Here is what’s happening in the markets:
- Despite being fired from his job as finance minister three months ago – ostensibly so that he could take up a position as head of the Africa region of the New Development Bank (NDB) – Nhlanhla Nene is yet to receive a formal letter of appointment. Treasury announced on Monday that the bank was opening up its offices in Johannesburg.
- Gold companies have been given a boost by the weakening rand, which has sparked a buying spree and a re-rating of South African gold mining shares. Shares have doubled in value in 2016, reaching as high as R20,000 an ounce. However, the boon comes with a warning from economists that fortunes may be temporary, and gains could be cut back down to size.
- South African stocks firmed for a fifth session on Monday as Old Mutual jumped on reports that it was mulling a split of its assets, while resources and the rand rallied on assurances from China that its economy would not lose steam. On Tuesday the rand was trading at R15.34 to the dollar, R21.85 to the pound and R16.90 to the euro.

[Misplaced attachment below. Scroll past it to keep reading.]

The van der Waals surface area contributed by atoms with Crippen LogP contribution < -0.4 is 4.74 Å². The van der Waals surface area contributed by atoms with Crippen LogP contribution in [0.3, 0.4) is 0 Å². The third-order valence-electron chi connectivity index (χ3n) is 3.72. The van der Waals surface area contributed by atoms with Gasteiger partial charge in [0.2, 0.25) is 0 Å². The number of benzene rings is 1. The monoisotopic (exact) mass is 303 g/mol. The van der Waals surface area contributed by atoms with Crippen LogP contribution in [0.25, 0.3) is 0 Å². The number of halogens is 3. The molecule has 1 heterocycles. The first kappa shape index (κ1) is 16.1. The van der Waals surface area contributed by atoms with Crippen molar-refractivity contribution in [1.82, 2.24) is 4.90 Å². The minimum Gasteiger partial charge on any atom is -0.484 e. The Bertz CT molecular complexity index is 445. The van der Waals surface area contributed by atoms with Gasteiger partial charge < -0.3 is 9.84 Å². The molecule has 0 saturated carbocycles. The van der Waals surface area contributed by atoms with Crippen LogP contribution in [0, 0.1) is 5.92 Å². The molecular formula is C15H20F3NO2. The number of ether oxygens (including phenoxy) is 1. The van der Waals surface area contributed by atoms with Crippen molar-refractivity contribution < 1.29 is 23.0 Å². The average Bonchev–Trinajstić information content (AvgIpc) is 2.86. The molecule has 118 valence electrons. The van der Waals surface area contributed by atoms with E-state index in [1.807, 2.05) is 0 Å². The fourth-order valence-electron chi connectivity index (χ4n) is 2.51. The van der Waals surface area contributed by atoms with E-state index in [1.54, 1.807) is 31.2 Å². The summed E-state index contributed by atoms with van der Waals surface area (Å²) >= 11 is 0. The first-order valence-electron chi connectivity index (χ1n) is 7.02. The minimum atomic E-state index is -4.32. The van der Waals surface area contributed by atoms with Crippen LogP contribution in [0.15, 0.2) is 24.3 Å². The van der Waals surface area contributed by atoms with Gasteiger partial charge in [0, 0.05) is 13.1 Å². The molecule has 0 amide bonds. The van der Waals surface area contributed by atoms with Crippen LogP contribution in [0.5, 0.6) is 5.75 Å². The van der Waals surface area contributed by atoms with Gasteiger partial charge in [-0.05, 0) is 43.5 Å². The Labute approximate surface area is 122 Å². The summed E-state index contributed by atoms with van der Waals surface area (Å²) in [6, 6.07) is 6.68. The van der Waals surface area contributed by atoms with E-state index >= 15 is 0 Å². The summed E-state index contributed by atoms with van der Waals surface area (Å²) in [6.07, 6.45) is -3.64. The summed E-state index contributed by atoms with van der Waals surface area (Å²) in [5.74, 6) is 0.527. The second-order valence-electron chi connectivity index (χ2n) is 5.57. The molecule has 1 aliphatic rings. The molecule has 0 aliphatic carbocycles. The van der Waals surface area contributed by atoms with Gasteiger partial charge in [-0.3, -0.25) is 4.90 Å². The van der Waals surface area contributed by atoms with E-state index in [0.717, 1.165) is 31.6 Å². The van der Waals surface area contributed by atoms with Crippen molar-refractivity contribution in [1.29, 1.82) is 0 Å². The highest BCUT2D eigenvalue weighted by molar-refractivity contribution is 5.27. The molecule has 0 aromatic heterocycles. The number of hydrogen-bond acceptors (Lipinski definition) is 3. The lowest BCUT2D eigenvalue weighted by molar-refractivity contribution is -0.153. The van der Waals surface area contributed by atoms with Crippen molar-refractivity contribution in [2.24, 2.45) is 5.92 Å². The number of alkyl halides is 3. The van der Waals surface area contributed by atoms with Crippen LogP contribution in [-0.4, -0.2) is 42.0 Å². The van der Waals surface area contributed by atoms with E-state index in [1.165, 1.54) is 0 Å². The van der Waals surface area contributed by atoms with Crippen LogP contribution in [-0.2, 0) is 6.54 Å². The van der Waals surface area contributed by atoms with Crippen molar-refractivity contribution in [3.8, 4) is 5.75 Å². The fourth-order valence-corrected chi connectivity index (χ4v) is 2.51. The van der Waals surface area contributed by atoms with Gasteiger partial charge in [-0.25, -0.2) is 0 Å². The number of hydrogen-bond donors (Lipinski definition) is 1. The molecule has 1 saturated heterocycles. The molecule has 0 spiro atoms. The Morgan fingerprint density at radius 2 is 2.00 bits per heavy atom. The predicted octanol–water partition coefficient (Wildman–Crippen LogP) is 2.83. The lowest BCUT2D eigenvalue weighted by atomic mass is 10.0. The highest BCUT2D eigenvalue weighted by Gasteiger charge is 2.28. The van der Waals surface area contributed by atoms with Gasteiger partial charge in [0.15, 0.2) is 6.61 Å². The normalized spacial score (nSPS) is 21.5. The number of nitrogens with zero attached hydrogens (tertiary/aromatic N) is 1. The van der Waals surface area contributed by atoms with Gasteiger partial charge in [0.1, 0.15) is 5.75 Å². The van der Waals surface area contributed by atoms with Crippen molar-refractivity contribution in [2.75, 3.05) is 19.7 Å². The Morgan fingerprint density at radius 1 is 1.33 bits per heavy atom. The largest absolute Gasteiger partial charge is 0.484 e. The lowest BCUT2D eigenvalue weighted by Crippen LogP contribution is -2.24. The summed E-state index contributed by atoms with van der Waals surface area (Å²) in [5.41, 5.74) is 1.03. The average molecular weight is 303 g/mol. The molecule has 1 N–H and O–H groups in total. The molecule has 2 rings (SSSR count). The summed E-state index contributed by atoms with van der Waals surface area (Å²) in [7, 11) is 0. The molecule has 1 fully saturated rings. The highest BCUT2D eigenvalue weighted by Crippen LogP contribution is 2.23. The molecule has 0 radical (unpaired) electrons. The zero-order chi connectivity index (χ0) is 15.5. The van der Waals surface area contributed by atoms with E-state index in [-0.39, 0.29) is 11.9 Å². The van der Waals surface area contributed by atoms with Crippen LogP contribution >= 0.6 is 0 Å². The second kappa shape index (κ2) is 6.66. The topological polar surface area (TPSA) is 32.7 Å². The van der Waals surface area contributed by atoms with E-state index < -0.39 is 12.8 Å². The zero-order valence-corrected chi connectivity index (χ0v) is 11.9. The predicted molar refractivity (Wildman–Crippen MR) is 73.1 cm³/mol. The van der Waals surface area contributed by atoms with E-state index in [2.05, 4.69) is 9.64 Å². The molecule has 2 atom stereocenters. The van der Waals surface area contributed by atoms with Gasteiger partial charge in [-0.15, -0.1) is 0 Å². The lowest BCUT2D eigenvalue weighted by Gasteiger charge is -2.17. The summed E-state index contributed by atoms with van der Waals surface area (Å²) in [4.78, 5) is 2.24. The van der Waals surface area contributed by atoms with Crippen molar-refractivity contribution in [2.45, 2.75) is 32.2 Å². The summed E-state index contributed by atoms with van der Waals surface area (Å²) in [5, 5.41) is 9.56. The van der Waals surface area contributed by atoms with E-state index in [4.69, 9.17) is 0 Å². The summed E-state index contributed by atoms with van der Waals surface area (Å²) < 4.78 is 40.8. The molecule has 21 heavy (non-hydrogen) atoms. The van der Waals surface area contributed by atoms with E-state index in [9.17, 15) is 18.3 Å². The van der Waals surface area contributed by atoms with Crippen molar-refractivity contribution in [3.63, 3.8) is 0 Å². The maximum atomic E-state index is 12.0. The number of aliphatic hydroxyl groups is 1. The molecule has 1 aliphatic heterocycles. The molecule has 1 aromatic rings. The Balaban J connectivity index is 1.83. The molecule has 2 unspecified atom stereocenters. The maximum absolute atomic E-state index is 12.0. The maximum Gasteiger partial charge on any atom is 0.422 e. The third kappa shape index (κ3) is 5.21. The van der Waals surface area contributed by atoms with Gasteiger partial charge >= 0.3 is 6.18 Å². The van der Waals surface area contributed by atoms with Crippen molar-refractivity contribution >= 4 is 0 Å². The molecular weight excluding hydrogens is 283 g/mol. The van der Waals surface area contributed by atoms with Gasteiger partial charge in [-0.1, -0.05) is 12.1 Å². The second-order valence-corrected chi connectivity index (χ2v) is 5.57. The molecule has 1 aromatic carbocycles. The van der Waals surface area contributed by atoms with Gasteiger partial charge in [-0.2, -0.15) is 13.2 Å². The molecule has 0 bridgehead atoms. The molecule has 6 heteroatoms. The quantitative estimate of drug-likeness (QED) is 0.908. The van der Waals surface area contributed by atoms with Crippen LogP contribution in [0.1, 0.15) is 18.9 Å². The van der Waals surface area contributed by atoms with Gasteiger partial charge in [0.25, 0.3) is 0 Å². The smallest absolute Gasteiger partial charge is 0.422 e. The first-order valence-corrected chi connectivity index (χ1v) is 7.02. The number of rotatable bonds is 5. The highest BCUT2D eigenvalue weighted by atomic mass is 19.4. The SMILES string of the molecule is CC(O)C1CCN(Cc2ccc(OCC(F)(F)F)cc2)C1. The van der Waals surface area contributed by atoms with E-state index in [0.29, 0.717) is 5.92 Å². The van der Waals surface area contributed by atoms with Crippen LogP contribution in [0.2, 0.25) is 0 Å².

- In global news, Asian shares fell on Tuesday as investors took profits after a month-long rally and investors grew wary of the market’s near-term prospects ahead of major central bank meetings. US stocks closed mostly higher on Wall Street as another jump in the price of crude oil brought energy companies back in favor.
- Oil prices fell on Tuesday on weak Chinese trading data, but Brent remained over $40 a barrel after jumping to 2016 highs the previous day as producers announced talks to support the market and investors opened new bullish bets. Brent was going at $40.32 a barrel, while US crude was down to $37.48.
In other news: Political analyst Somadoda Fikeni has warned that if the ANC does not implement land reform policies quickly, they will be overtaken by opposition parties – and land reform will happen in a “self-automated process” – referring to land-grabs.